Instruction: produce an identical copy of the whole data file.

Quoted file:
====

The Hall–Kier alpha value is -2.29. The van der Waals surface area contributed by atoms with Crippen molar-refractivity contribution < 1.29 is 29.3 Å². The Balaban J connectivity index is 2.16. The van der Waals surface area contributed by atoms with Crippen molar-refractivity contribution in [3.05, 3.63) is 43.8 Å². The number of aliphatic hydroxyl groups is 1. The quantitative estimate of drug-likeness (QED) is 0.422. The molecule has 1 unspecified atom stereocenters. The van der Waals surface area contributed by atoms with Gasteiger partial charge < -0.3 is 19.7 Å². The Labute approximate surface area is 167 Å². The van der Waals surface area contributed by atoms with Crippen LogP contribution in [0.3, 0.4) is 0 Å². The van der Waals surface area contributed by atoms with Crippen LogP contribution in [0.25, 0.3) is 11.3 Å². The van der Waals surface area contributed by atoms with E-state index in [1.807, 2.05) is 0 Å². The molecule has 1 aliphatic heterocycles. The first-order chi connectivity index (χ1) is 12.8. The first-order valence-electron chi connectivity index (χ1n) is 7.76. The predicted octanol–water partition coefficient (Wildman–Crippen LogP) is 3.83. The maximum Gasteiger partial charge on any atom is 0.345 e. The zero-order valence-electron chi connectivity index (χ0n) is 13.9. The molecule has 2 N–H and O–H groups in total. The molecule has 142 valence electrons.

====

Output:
The Hall–Kier alpha value is -2.29. The van der Waals surface area contributed by atoms with Crippen molar-refractivity contribution < 1.29 is 29.3 Å². The Balaban J connectivity index is 2.16. The van der Waals surface area contributed by atoms with Crippen molar-refractivity contribution in [3.05, 3.63) is 43.8 Å². The number of aliphatic hydroxyl groups is 1. The quantitative estimate of drug-likeness (QED) is 0.422. The molecule has 1 unspecified atom stereocenters. The van der Waals surface area contributed by atoms with Gasteiger partial charge < -0.3 is 19.7 Å². The Labute approximate surface area is 167 Å². The van der Waals surface area contributed by atoms with Crippen LogP contribution in [0.3, 0.4) is 0 Å². The van der Waals surface area contributed by atoms with Crippen LogP contribution in [0.25, 0.3) is 11.3 Å². The van der Waals surface area contributed by atoms with E-state index in [1.807, 2.05) is 0 Å². The molecule has 1 aliphatic heterocycles. The first-order chi connectivity index (χ1) is 12.8. The first-order valence-electron chi connectivity index (χ1n) is 7.76. The predicted octanol–water partition coefficient (Wildman–Crippen LogP) is 3.83. The maximum Gasteiger partial charge on any atom is 0.345 e. The zero-order valence-electron chi connectivity index (χ0n) is 13.9. The molecule has 2 N–H and O–H groups in total. The molecule has 142 valence electrons.